Only yesterday I was lamenting, once again, the dearth of nice condition E34s on the market. Well, as if to prove me wrong, another neat example has popped up on eBay. When these cars crop up in this kind of condition, they serve as a reminder of just how handsome an E34 can be when cleaned up. The lines are crisp and unfussy and the overall impression given off by the well-proportioned design is of a purposeful sport sedan. This particular example is an unusually specified 535i with ultra low miles. Unfortunately, it also has a rather ambitious price tag.
All posts tagged e34
I’ve posted a couple of non-M E34s recently (see here, and here), since I’m a fan of this iteration of the 5-series (I even daily drive one myself). I’ve noted before however that it’s quite hard to find one in good condition. While it’s relatively easy to find an inexpensive, equivalent-era Mercedes Benz in nice shape, BMWs of a similar age in the affordable sector of the market are often tired and worn. Perhaps it’s because Stuttgart simply made better cars during the period. Perhaps it’s because many Mercedes owners seem to feel it’s their responsibility to steward their cars into the future, and take care of them accordingly. In any event, when a nice E34 pops up it’s always a nice surprise.
Thanks to our reader Corbin for suggesting this Canadian 540i 6-speed. Not only does it look like a clean example, it’s a well equipped car with a few tasteful modifications.
CLICK FOR DETAILS: 1994 BMW 540i 6-speed on Kijiji
In the 1980s, especially in the early 1980s, if you wanted a hot BMW your best bet was to look for a “gray market” car. Equipped with stronger motors and unequipped with emissions equipment and bumper-car bumpers, they were the more pure versions of the original designs. But as the 80s drew to a close, the flood of Euro-spec cars into the U.S. dried up. It became harder to import and Federalize them, and the differentiation between U.S. and Euro versions became smaller. True, there were cars that still had a pretty big gulf; the E36 M3 is a great example of this. And it’s still not usual to see fans of a specific model from any of the marques interested in what was available in Europe – or rather, what wasn’t available to U.S. customers. Take the E34 M5, for example. There were a number of colors and interiors that U.S. fans didn’t have the chance to partake in, but it’s usually the later run 3.8 motor that raises eyebrows for U.S. fans. That, and of course the Touring model of the M5 that debuted with the E34 and wasn’t brought here. But this particular E34 M5 doesn’t have any of those things. It’s an early run car without the larger motor, so the S38B36 is essentially the same one you’d get in the U.S. model. Interestingly, the HD93 U.S. spec car is much more rare than the HD91 European version – 1,678 produced versus 5,877. Rarity also isn’t on the side of the color, as Jet Black 668 with 0318 / L7SW Black Nappa Leather isn’t an outrageous combination. It is more rare to see the four post seat setup which this car has, but the real kicker is the mileage and condition with a scant 500 miles a year covered:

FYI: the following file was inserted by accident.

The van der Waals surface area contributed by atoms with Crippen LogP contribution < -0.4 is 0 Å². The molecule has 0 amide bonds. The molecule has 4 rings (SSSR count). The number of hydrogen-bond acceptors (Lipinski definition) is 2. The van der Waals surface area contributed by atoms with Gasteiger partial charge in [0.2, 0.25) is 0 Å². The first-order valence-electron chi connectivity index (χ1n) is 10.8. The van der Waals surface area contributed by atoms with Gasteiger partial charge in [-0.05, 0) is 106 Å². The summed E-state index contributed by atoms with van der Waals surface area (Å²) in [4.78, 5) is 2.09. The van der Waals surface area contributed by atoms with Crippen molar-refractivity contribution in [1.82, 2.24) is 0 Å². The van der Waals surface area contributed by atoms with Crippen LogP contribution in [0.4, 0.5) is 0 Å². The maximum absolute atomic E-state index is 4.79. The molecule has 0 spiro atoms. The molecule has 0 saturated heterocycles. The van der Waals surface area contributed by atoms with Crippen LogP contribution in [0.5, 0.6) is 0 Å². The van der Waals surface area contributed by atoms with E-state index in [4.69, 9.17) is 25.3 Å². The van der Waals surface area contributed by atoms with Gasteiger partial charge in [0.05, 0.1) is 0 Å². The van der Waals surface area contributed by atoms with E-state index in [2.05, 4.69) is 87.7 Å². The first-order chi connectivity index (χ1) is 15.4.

CLICK FOR DETAILS: 1991 BMW M5 Euro on eBay
A couple of weeks ago I wrote up a 1995 530i. I noted that despite classically handsome styling and a spot-on chassis, the E34 5-series has remained curiously under appreciated, with the exception perhaps of the M5 variant. At the time, I admitted that the particular example I posted (an automatic with the relatively underpowered 3.0 V8) wasn’t exactly the best of the range. This 525i probably offers a better all round package than the 530i, and is more likely to be attractive to those looking for a cheap but dynamic daily driver. While it’s not in quite the same condition as that other car, this one arguably has a better engine and comes in a better color, with a more competitive asking price. It also features that all important third pedal.
CLICK FOR DETAILS: 1994 BMW 525i on eBay
It’s surprisingly difficult to find a clean, low-mileage E34 5-series. I should know: I recently bought one myself. Although I eventually found a nice example, I had to wade through a lot of sad and tired cars before finding it. That’s a shame because these are among the most attractive and well-balanced cars produced by BMW in recent memory. The design neatly bridges the angular, four-headlight era with the softer, more rounded period to come in the late 90s, and is likely to be looked back upon as a classic. The styling is purposeful, handsome and unmistakably BMW. Even the hot versions, the 540i M-Sport and the M5, are only distinguished from the lower models by subtly modified bumpers and side skirts, leaving owners of base models, like myself, able to kid themselves that they are driving something a bit more special than they really are. The finely weighted chassis makes the car feel surprisingly throwable and sporty for an executive sedan; if the equivalent car from Mercedes, the W124, is built for autobahn cruising, the E34 is well suited to driving the back roads.
But unfortunately, a lot of these have already been driven into the ground. Every now and again however a nice one pops up, like this mint condition example for sale in Canada and eligible for import into the US.